encouraging European news

Jul 9, 2016

Co-ordinators of European WWOOF groups gathered in Skibbereen, County Cork, Ireland from 19-22 May for Euro-focused discussions and the exchange of ideas. These meetings take place every three years and this one included a very successful press launch for the LLOOF project.

European WWOOF co-ordinators gathered in Ireland
WWOOF UK was well represented as Scarlett Penn, our Co-ordinator and Chief Executive was there in her UK role but also in her role as Chair of the global FoWO (Federation of WWOOF Organisations). Alex Lee, WWOOF director with special interest in IT, attended as did Nim Kibbler, a WWOOF UK director who has been closely involved in the LLOOF project, and Amanda Pearson, our Volunteer Liaison, who was officially wearing her FoWO International Development Officer hat. And last but not least there was Adam Cade, UK Fundraiser extraordinaire, who has made the entire LLOOF project possible through his successful Erasmus+ funding bid. Here are a few of their impressions from the meeting.

the meeting was hosted by WWOOF Ireland at SkibbereenScarlett: I always love our international gatherings. There’s nothing better than spending time with colleagues to guarantee a few days of fun, initiate cross-border co-operations and boost our cause globally. That said, WWOOFy people tend to be a passionate, expressive, free-thinking bunch, and fairly regularly, the business part of the meeting can involve deep debate and disagreement. I had begun to worry we (worldwide) were expending too much energy examining each other and our minute differences, rather than concentrating on the important job of showcasing and supporting a more organic and ecological way of life. In Ireland though, I felt a shift. There was a lot of talk about the relatively recently formed Federation of WWOOF Organisations (FoWO), created to ‘unite, promote, protect and support the WWOOF movement around the world’. Every country present was a member of the Federation and so, naturally, there was a lot of curiosity about FoWO’s birthing pains and its achievements to date. Slowly, though, the emphasis changed from cautious uncertainty, through interest, understanding, appreciation, to ‘how can I be part of the FoWO future?’ My reflection in the closing circle was a feeling we now had something other than our values to draw us all together, to unite us, for the first time in WWOOF’s 45 year history, and I left County Cork energised to a wonderful WWOOFy high. That, of course, was all before Brexit…

Alex: I attended the meeting in Ireland to discuss LLOOF, the WWOOF learning project that the UK and other European partners have been working on together. I spent a day in Cork before the meeting having a look around the place, and discovering how beautiful it is. On the Sunday I arrived in Russagh Mill Youth Hostel in Skibereen. I have been involved in the IT sub-group for the LLOOF project since December 2015 because of my past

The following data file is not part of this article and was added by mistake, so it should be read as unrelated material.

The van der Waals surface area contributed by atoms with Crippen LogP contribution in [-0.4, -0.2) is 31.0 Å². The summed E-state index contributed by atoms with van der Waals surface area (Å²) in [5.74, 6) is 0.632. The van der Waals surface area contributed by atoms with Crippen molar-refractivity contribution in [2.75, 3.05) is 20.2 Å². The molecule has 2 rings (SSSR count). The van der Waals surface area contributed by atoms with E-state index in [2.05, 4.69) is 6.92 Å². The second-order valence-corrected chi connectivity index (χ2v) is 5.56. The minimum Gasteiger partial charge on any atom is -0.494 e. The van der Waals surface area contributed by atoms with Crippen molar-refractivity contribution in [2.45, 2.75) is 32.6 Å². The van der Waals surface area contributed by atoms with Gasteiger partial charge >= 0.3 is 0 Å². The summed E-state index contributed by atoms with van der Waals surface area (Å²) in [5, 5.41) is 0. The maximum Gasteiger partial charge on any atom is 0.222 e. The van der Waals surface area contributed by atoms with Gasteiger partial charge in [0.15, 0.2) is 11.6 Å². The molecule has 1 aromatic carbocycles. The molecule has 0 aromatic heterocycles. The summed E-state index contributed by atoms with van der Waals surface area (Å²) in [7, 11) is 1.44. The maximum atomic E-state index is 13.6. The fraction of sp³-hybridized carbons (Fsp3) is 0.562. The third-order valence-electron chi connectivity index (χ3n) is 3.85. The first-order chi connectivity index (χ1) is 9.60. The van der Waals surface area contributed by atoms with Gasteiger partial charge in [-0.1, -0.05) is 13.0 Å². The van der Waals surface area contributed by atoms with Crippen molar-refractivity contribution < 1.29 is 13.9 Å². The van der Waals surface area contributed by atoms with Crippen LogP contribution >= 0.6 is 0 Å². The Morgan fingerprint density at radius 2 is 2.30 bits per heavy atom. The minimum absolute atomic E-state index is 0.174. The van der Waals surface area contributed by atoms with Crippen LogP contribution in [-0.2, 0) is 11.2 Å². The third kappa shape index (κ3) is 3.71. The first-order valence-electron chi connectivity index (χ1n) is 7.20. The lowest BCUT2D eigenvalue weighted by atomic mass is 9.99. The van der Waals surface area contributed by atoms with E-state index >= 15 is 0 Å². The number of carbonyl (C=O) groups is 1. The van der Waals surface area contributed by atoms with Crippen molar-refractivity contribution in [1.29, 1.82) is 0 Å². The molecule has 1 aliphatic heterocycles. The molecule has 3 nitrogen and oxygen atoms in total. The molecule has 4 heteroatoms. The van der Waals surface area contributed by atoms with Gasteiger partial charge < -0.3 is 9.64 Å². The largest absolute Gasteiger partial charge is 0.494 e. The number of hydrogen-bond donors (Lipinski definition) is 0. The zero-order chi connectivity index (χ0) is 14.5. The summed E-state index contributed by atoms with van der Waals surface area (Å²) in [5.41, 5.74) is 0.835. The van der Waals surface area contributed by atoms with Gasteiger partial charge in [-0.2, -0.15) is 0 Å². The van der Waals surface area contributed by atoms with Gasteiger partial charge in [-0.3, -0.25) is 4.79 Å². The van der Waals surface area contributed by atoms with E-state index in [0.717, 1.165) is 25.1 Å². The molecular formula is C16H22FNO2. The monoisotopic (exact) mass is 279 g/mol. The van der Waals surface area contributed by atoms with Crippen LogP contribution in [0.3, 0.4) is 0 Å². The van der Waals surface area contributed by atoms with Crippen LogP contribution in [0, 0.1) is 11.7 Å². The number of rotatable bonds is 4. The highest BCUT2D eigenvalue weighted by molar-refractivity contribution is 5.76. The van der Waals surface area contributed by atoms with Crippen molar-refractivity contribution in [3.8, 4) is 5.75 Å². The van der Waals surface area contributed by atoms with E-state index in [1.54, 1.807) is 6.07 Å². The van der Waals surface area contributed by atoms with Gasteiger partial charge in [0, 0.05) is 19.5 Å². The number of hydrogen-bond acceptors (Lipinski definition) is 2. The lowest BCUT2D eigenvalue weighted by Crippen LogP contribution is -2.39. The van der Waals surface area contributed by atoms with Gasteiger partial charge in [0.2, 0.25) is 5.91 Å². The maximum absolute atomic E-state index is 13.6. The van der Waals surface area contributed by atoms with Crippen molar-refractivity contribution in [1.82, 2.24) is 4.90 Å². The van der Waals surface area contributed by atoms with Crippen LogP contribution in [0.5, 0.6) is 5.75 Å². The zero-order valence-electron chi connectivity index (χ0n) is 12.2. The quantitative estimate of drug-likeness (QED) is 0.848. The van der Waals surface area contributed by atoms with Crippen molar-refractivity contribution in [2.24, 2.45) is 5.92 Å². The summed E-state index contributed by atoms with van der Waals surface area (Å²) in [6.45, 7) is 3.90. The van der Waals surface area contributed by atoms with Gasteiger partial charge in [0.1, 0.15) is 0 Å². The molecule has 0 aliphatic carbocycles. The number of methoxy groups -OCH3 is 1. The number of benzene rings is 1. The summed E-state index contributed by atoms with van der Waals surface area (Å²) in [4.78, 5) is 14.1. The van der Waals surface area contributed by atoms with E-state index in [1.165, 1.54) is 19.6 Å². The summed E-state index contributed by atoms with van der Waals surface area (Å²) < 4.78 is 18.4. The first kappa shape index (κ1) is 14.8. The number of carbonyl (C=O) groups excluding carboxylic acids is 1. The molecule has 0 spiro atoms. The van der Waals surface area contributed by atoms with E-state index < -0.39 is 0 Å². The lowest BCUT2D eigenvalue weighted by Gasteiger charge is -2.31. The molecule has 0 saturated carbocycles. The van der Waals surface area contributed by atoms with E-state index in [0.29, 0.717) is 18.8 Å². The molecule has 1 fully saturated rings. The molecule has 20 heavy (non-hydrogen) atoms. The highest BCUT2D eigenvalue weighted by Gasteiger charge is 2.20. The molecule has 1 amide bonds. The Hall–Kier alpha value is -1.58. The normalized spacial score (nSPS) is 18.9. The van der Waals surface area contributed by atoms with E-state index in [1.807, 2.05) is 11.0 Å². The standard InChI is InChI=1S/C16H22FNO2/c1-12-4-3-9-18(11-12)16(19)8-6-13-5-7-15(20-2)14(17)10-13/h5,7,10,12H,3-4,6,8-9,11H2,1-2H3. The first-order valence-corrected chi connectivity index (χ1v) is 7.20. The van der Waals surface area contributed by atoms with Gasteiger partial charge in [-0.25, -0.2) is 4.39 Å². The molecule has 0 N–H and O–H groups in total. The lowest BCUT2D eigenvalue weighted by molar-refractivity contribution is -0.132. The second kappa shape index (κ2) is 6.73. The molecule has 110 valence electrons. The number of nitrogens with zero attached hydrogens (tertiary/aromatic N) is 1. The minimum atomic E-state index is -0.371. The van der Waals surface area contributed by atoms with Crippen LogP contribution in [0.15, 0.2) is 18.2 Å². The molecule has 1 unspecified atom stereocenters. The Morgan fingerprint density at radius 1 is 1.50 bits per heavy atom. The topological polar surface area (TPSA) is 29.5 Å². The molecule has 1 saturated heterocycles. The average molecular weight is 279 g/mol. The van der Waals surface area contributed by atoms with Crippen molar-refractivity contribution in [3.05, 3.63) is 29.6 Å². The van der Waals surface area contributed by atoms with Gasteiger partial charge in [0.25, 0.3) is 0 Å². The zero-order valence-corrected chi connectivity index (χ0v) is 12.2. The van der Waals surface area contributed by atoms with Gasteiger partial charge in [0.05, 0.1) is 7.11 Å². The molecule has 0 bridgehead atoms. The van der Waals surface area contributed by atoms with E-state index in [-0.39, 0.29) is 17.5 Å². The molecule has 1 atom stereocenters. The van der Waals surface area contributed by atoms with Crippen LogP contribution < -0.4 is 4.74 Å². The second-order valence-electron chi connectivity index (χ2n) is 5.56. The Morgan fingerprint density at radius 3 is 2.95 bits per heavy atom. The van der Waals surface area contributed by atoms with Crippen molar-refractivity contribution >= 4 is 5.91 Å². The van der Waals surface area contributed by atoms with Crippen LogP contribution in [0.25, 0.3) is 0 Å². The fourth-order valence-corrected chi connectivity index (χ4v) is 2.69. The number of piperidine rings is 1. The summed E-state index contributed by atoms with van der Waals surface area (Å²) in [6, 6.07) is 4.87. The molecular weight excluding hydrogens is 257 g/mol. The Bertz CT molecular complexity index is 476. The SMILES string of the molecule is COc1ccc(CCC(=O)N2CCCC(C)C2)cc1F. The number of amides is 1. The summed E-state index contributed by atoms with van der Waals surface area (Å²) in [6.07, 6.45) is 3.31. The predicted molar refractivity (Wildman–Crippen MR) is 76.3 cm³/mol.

experience managing large e-learning sites, but this was the first time I had met the other European partners. Having built and planned the Moodle e-learning site as part of this sub-group, it was great to finally meet people face to face. The first day of the meeting was the press day, and we all went to hear a presentation about the project. There were demos of some great video tutorials that were being produced. But the best part was Sue Coppard at a local markethearing how excited ‘external’ people were about the project. Lord David Puttnam (director of Chariots of Fire among other major films) had recorded a video, saying how amazing LLOOF was, and it seemed suddenly so much more real. The following day, we had a very productive meeting; we covered video production, content of courses, schedules and how to structure the site. It was really important doing this face to face so I could get to know the characters and build relationships across Europe to make the WWOOF community stronger.

Amanda: Every three years these international meetings enable us to keep in touch with our peers and share knowledge and experiences for the greater good of the worldwide WWOOF movement. We are, of course, in contact between meetings, but nothing quite compares with chatting with someone face to face…over breakfast, lunch and dinner! As well as business meetings we were treated to several excursions to experience the joys of County Cork – including a host who has created a sculpture park in his woodland that focuses the mind on sustainability issues (www.theewe.com) – and a barbeque at the home, and headquarters, of WWOOF Ireland’s Co-ordinator, Annie King. Sue Coppard, founder of WWOOF, was able to join us, which was, as always, a treat. In addition it was lovely to meet WWOOFers from around the world who had received special invitations to attend and support the meeting in various ways. A truly family affair.

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